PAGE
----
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Internet access over power lines nears reality

Following years of skepticism about the technology's future, one company says it is close to launching a service offering high-speed Internet access over power lines.

Your average electrical socket could prove to be another competitor in the high-speed Net access sweepstakes.

Following years of skepticism about the technology's future, German energy conglomerate Veba, working with U.S. home networking firm Enikia, says it is close to launching a service offering high-speed Internet access over power lines.

Under the auspices of a new communications company dubbed Oneline AG, the service is scheduled to go into European market trials this summer, with a full commercial release by the end of the year. The company also hopes to launch a trial project in the United States this summer, says Enikia vice president David Healey, who until recently managed Veba's Oneline project.

In the one-step-forward, two-steps-back world of powerline communications research, this is the farthest any company yet has come. Oneline and Enikia announced their joint deal late last month, agreeing to create a joint system allowing a user to plug a computer into any power outlet and be connected to the Net over the power lines. Bringing their system to the commercial market would mark a validation that powerlines backers have sought for years.

If the service works as Oneline says, and can be offered at a price that competes with telephone and cable company services, the world's telecommunications giants could find themselves with a powerful new set of competitors in utility companies. That's the argument Oneline and other backers of the technology are making to power companies, as well as the telecommunications giants, around the world.

"Most utilities don't understand that they're sitting on a gold mine," said Phil Hunt, a powerline communications expert and senior manager at Cisco. "They have a great business. We're trying to show them that."

The promise of powerline communications is enough to draw the interest of some of the biggest firms in the world. Electricity wires are the most common form of home connections, more prevalent than cable TV lines or even telephones. If these could be used efficiently as an Internet and telephone connection, a vast new communications infrastructure--and the financial valuation that now comes with that--could be born virtually overnight.

The idea of sending information over power lines isn't new. Utility workers have long had rudimentary radios they could clip to the wires and use to communicate with each other.

Turning that idea into a stable high-speed, or broadband, system of data transmission has proven difficult. Power networks around the world were built for efficient distribution of electricity, and contain hurdles such as transformers and network interference from hair dryers and microwave ovens.

The experience of Nortel, for years one of the biggest backers of powerline technology, serves as a warning. In 1997, the equipment maker launched a high-profile joint venture, dubbed Nor.Web, along with British energy company United Utilities.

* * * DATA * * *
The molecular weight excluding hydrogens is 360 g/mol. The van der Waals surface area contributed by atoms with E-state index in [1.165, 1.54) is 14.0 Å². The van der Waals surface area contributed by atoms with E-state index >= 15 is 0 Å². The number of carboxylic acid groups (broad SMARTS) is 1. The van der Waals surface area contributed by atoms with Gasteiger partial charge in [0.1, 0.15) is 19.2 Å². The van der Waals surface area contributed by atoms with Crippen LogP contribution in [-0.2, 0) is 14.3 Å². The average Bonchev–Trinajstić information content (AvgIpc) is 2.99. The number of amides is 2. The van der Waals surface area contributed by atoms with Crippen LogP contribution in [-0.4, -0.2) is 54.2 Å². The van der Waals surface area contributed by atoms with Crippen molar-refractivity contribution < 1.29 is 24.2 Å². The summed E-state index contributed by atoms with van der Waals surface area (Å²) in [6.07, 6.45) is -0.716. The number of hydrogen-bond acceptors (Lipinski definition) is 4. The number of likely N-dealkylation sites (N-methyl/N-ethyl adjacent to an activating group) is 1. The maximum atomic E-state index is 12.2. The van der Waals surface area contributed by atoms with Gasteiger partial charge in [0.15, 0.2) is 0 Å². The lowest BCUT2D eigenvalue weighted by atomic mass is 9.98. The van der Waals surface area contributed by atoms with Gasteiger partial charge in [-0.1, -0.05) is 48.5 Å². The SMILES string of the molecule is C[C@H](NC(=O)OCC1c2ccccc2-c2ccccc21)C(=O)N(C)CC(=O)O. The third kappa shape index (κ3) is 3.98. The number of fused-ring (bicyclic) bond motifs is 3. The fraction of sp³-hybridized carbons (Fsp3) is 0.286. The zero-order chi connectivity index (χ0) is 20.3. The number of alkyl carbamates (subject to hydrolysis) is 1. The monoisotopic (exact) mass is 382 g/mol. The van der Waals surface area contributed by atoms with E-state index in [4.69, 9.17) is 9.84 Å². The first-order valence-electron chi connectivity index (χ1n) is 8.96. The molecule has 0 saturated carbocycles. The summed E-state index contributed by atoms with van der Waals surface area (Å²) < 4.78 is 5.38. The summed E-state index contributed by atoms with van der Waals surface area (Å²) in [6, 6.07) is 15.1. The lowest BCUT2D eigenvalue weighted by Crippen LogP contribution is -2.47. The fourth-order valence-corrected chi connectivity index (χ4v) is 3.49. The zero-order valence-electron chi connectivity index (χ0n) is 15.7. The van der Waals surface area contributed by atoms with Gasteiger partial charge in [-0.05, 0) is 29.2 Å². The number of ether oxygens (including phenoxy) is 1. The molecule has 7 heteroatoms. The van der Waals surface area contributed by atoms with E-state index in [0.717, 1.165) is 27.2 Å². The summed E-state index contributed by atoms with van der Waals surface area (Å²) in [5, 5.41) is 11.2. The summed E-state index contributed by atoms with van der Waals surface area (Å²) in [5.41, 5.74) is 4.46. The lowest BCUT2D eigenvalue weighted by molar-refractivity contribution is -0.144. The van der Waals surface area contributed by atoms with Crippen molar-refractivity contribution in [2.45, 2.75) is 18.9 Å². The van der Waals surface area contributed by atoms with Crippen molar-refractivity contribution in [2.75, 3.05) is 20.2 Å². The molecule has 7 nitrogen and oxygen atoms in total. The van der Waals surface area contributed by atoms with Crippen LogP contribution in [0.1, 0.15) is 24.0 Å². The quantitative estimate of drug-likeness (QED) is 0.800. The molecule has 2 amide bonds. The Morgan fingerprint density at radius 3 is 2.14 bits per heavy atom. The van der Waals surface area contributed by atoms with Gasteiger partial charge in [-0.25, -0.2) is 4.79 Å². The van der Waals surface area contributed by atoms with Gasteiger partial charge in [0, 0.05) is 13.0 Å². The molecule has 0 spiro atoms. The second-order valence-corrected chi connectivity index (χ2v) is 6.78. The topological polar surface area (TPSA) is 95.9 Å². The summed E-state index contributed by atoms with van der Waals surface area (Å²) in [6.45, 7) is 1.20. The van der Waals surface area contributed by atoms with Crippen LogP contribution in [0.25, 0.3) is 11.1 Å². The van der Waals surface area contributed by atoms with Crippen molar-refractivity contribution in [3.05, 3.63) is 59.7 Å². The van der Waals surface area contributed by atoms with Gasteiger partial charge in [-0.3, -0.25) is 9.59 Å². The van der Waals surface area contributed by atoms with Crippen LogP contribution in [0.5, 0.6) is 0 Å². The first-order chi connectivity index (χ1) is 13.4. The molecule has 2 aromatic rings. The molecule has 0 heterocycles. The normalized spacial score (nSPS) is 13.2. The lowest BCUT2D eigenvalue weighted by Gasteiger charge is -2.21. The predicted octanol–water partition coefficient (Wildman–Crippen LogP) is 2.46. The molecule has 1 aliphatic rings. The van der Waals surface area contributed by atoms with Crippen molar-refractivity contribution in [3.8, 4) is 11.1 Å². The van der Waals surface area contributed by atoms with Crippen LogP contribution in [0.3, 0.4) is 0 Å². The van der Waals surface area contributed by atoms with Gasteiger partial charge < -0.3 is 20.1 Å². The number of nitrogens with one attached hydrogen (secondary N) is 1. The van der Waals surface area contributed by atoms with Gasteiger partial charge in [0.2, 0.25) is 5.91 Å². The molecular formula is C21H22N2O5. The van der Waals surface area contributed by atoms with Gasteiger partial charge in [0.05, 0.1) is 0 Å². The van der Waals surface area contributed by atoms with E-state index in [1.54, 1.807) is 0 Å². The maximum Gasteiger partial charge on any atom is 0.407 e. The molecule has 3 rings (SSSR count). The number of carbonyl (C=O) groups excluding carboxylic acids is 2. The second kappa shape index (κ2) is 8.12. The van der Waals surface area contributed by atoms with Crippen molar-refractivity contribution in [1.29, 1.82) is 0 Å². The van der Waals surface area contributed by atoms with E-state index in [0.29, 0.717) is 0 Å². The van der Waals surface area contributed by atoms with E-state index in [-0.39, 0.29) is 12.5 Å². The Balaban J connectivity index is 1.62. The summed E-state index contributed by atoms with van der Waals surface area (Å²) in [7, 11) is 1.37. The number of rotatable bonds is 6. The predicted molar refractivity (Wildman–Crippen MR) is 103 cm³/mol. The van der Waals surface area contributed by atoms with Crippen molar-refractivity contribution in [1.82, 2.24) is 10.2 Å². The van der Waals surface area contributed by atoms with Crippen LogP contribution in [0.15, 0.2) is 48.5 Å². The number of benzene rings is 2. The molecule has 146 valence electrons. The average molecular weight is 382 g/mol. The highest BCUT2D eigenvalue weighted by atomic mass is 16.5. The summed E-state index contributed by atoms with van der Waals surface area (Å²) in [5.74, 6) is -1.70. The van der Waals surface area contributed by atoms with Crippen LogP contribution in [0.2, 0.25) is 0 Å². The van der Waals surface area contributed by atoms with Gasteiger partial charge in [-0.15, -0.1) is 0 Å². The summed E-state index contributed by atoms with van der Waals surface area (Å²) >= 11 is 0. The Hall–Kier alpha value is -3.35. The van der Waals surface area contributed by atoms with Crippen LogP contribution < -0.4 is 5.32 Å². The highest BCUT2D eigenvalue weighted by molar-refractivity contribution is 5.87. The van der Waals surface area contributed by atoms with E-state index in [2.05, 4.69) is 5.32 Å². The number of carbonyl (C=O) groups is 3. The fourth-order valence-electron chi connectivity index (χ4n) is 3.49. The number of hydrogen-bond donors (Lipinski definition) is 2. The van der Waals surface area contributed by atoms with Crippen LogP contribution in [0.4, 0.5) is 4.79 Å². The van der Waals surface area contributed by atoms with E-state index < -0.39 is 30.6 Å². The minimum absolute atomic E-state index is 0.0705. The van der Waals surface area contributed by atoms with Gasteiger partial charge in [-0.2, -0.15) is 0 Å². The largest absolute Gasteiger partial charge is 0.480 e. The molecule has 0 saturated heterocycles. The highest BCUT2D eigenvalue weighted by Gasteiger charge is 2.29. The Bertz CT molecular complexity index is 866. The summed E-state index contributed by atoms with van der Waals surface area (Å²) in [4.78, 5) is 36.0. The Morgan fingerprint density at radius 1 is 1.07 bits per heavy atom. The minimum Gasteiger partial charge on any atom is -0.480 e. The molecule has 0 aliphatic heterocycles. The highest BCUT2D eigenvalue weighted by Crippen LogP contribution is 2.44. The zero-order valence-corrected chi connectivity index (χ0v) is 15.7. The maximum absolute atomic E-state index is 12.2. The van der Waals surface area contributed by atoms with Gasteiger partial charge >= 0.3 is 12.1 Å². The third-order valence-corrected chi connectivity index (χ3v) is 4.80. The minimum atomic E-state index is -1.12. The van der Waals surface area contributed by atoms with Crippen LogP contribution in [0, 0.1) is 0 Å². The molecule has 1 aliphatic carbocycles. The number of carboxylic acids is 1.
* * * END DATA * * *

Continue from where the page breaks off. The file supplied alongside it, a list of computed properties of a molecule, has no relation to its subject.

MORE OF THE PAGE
That venture ran into trouble. A trial project in Manchester, England, found that the transmissions worked. But there was a snag. Nearby lampposts were acting as antennae, picking up users' downloads and effectively rebroadcasting the data as radio waves.

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After several years of research and development, the venture finally closed its doors late last year. None of the partners involved are now pursing a powerline strategy, said Nortel spokeswoman Michelle Murray.

"It was technologically feasible, but the economics never proved (itself)," said Murray.

Oneline and Enikia think they can do better, however.

Oneline and its predecessor incarnations have been running tests of the technology in Germany since early 1999. Those have been working well, although download speeds have averaged only a little faster than the speediest dial-up modems, Healey said.

That's largely due to the limitations of the cable modem equipment used for those early tests, Healey added. With hardware designed specifically for the powerline network, those speeds could be boosted by tens or hundreds of times, powerline researchers say.

Even if the system does work in Europe, it could prove to be a difficult transition for it to work in the United States, where the electrical system presents more hurdles. A trial project in the United States would substantially solidify the company's market position, Healey said.

"We'd like to get a smaller trial off the ground in the States," Healey said. "It should be simple to demonstrate, so people understand this is a viable technology."

The company is now talking to telecommunications providers in the United States looking for partners, and at least one of the large long-distance companies has expressed an interest, Healey added.

Also working in the United States is dark horse Media Fusion, a Texas start-up that says it has done the basic science on a radically new kind of power line communications technology allowing transmissions on the scale of 2.5 gigabits per second, or about a thousand times faster than a cable modem.

The company was recently awarded a patent on its technology, and says it is looking to demonstrate the transmission of high-definition television signals (HDTV) over the electrical network by early summer along with Dallas, Texas-based TV conglomerate Belo. Belo senior vice president Skip Cass said today that his company is in talks with Media Fusion, but that plans for the test have not been solidified.

The industry will be watching the results of the tests. The company has not yet publicly demonstrated its technology, leading some in the industry to view its claims with considerable skepticism.